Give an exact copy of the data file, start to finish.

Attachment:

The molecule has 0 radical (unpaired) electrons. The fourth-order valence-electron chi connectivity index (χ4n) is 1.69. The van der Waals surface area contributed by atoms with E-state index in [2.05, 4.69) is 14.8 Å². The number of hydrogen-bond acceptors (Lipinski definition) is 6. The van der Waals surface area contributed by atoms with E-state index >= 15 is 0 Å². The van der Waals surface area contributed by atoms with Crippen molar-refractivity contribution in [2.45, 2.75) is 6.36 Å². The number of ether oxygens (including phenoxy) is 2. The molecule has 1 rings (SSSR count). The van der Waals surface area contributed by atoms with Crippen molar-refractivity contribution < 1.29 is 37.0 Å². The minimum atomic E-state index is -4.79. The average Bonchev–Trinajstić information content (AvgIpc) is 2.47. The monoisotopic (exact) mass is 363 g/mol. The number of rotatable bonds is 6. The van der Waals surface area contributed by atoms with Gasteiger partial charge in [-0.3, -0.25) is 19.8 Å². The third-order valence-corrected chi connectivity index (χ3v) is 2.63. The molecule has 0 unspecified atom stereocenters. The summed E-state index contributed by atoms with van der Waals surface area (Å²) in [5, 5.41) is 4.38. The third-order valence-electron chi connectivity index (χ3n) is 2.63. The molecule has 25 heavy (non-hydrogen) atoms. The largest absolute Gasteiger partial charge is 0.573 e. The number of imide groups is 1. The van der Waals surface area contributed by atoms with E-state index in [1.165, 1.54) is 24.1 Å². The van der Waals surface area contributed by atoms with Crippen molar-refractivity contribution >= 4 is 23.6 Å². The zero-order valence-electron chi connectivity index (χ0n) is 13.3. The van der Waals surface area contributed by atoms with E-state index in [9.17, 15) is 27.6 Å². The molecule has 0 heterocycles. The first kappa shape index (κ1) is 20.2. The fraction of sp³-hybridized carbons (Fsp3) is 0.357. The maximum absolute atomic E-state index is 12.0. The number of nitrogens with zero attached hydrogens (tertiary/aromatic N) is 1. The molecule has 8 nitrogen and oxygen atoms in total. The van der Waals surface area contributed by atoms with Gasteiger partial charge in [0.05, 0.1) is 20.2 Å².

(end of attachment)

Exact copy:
The molecule has 0 radical (unpaired) electrons. The fourth-order valence-electron chi connectivity index (χ4n) is 1.69. The van der Waals surface area contributed by atoms with E-state index in [2.05, 4.69) is 14.8 Å². The number of hydrogen-bond acceptors (Lipinski definition) is 6. The van der Waals surface area contributed by atoms with E-state index >= 15 is 0 Å². The van der Waals surface area contributed by atoms with Crippen molar-refractivity contribution in [2.45, 2.75) is 6.36 Å². The number of ether oxygens (including phenoxy) is 2. The molecule has 1 rings (SSSR count). The van der Waals surface area contributed by atoms with Crippen molar-refractivity contribution < 1.29 is 37.0 Å². The minimum atomic E-state index is -4.79. The average Bonchev–Trinajstić information content (AvgIpc) is 2.47. The monoisotopic (exact) mass is 363 g/mol. The number of rotatable bonds is 6. The van der Waals surface area contributed by atoms with Gasteiger partial charge in [-0.3, -0.25) is 19.8 Å². The third-order valence-corrected chi connectivity index (χ3v) is 2.63. The molecule has 0 unspecified atom stereocenters. The summed E-state index contributed by atoms with van der Waals surface area (Å²) in [5, 5.41) is 4.38. The third-order valence-electron chi connectivity index (χ3n) is 2.63. The molecule has 25 heavy (non-hydrogen) atoms. The largest absolute Gasteiger partial charge is 0.573 e. The number of imide groups is 1. The van der Waals surface area contributed by atoms with E-state index in [1.165, 1.54) is 24.1 Å². The van der Waals surface area contributed by atoms with Crippen molar-refractivity contribution >= 4 is 23.6 Å². The zero-order valence-electron chi connectivity index (χ0n) is 13.3. The van der Waals surface area contributed by atoms with E-state index in [9.17, 15) is 27.6 Å². The molecule has 0 heterocycles. The first kappa shape index (κ1) is 20.2. The fraction of sp³-hybridized carbons (Fsp3) is 0.357. The maximum absolute atomic E-state index is 12.0. The number of nitrogens with zero attached hydrogens (tertiary/aromatic N) is 1. The molecule has 8 nitrogen and oxygen atoms in total. The van der Waals surface area contributed by atoms with Gasteiger partial charge in [0.05, 0.1) is 20.2 Å².